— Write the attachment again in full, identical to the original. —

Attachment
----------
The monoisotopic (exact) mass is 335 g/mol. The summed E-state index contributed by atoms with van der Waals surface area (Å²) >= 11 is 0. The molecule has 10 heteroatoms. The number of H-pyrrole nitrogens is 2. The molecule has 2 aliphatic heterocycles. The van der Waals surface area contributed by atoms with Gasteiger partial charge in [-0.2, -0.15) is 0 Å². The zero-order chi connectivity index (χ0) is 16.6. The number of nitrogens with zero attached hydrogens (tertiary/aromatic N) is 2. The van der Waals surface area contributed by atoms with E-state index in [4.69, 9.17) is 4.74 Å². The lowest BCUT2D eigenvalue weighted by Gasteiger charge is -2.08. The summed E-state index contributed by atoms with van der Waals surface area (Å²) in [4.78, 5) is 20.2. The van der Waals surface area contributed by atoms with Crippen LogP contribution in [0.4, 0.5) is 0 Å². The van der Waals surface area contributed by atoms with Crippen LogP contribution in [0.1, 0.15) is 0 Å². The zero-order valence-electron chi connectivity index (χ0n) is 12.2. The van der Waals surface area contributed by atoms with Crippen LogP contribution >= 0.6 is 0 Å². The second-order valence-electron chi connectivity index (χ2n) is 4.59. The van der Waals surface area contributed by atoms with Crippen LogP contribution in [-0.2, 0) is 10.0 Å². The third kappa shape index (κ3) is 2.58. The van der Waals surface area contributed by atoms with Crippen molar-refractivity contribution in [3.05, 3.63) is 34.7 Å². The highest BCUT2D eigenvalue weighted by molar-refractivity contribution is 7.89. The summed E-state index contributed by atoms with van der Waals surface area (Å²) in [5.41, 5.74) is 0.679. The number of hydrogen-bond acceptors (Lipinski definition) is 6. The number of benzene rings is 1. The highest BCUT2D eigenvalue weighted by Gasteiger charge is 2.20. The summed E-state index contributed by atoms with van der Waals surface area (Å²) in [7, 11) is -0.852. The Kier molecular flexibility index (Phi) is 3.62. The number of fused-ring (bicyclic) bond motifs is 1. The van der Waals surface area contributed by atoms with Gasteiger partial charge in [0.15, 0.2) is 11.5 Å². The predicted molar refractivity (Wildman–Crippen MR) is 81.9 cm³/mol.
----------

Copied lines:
The monoisotopic (exact) mass is 335 g/mol. The summed E-state index contributed by atoms with van der Waals surface area (Å²) >= 11 is 0. The molecule has 10 heteroatoms. The number of H-pyrrole nitrogens is 2. The molecule has 2 aliphatic heterocycles. The van der Waals surface area contributed by atoms with Gasteiger partial charge in [-0.2, -0.15) is 0 Å². The zero-order chi connectivity index (χ0) is 16.6. The number of nitrogens with zero attached hydrogens (tertiary/aromatic N) is 2. The van der Waals surface area contributed by atoms with E-state index in [4.69, 9.17) is 4.74 Å². The lowest BCUT2D eigenvalue weighted by Gasteiger charge is -2.08. The summed E-state index contributed by atoms with van der Waals surface area (Å²) in [4.78, 5) is 20.2. The van der Waals surface area contributed by atoms with Crippen LogP contribution in [0.4, 0.5) is 0 Å². The van der Waals surface area contributed by atoms with Crippen LogP contribution in [0.1, 0.15) is 0 Å². The zero-order valence-electron chi connectivity index (χ0n) is 12.2. The van der Waals surface area contributed by atoms with Crippen LogP contribution >= 0.6 is 0 Å². The second-order valence-electron chi connectivity index (χ2n) is 4.59. The van der Waals surface area contributed by atoms with Crippen LogP contribution in [-0.2, 0) is 10.0 Å². The third kappa shape index (κ3) is 2.58. The van der Waals surface area contributed by atoms with Crippen molar-refractivity contribution in [3.05, 3.63) is 34.7 Å². The highest BCUT2D eigenvalue weighted by molar-refractivity contribution is 7.89. The summed E-state index contributed by atoms with van der Waals surface area (Å²) in [5.41, 5.74) is 0.679. The number of hydrogen-bond acceptors (Lipinski definition) is 6. The number of benzene rings is 1. The highest BCUT2D eigenvalue weighted by Gasteiger charge is 2.20. The summed E-state index contributed by atoms with van der Waals surface area (Å²) in [7, 11) is -0.852. The Kier molecular flexibility index (Phi) is 3.62. The number of fused-ring (bicyclic) bond motifs is 1. The van der Waals surface area contributed by atoms with Gasteiger partial charge in [0.15, 0.2) is 11.5 Å². The predicted molar refractivity (Wildman–Crippen MR) is 81.9 cm³/mol.